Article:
Harrison Ford's Extraordinary Measures
In his latest movie, the actor and producer brings to life the story of a father's quest to cure his children of Pompe disease.
Developing Enzyme Therapy
"I knew nothing about any of this when I first started," Crowley says. "Once
the seed money was in place and the science [to develop an effective enzyme
therapy] was down, my initial foray into the biotech industry was two steps
forward, one step back. But I think my 'never quit' attitude made up for my
lack of experience."
Clearly. As the film movingly depicts, developing a therapy from the
innovative thinking of scientists -- represented by Ford's character -- was
merely step one. Just as progress was being made -- in real and reel life --
Crowley ran out of money. He was forced to sell his fledgling company to a
bigger biotech firm, Genzyme, whose leaders welcomed his continued management
of his research team.
Then came another blow. When Genzyme eventually developed a treatment for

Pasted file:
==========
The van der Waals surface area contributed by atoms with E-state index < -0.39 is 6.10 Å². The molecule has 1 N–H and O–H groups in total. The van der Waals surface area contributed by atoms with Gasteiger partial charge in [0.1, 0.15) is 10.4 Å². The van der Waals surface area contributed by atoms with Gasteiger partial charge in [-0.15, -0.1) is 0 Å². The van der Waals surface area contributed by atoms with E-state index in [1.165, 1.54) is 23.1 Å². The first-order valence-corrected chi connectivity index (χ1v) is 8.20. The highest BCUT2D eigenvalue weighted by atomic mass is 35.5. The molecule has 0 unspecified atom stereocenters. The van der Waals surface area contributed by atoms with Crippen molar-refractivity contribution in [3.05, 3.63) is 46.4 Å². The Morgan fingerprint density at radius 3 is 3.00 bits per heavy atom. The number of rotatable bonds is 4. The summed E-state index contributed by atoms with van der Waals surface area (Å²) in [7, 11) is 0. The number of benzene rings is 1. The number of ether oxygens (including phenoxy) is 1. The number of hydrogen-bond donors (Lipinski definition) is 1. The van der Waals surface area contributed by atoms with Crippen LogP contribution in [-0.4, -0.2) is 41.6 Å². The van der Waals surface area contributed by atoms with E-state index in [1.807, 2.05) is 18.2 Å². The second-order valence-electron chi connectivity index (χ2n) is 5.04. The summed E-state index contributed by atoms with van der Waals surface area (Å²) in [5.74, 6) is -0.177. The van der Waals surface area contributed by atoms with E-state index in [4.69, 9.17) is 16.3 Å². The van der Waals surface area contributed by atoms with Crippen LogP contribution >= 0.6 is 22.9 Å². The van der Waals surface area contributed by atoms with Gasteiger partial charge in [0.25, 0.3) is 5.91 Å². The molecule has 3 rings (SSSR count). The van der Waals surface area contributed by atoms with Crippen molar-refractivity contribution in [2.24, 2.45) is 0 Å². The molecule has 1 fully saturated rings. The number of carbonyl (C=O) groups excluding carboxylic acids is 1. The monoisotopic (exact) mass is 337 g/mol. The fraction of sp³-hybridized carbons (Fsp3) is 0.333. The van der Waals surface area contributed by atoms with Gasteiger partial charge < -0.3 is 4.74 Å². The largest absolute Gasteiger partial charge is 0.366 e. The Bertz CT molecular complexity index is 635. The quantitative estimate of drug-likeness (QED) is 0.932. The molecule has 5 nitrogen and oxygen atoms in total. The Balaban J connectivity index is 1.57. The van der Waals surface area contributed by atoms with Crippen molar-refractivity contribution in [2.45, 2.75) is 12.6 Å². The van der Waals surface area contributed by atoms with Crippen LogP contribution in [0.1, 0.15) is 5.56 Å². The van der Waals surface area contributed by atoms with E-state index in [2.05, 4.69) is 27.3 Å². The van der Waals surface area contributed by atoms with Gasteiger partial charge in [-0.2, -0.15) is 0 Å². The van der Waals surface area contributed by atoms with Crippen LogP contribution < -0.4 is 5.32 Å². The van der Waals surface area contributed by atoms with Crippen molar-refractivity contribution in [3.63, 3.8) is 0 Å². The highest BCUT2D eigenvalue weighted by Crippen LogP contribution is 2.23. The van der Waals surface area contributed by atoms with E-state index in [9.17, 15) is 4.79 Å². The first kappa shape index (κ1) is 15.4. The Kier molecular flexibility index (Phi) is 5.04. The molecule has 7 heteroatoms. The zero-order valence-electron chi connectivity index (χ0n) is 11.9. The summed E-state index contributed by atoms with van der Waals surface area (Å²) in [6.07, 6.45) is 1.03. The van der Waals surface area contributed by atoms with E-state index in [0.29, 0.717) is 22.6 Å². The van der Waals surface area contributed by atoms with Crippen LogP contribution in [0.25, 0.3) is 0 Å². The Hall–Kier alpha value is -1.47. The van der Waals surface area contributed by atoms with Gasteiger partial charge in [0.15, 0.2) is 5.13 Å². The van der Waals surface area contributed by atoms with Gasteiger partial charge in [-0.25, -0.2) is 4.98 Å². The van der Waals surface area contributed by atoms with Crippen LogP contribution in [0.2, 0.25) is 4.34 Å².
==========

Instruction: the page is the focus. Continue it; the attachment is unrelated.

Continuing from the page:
Pompe, his kids "were rejected to be part of the original drug trials because
of conflict of interest," Ford says.
"That was more than frustrating," Crowley was quoted as saying in 2007.
"Even though the FDA was comfortable with Megan and Patrick being part of the
trial, the hospital's Internal Review Board rejected their application" because
he was an executive of the company. "So I made it easy for them," he says. "I
promptly quit my job." (Spoiler alert: In the film -- most likely for added
dramatic tension -- he's fired.)
This third-act setback does lead to a happy ending, however. Free from
Genzyme's constraints, Crowley's children received their first enzyme infusions
in January 2003. While the stages of their illness were too far advanced to
bring about complete recovery -- recent studies show infants receiving the
therapy lead nearly normal lives -- both Crowley kids immediately improved.
Megan's enlarged heart returned to its normal size within six months of getting
that first dose. Patrick, too, gained strength.
Harrison Ford: Airplane Pilot
Seven years on, they are relatively healthy and, most important, alive. And
they consider their father -- whose memoir about the experience, Chasing
Miracles: The Crowley Family Journey of Strength, Hope, and Joy, is due out
in January -- a true action hero.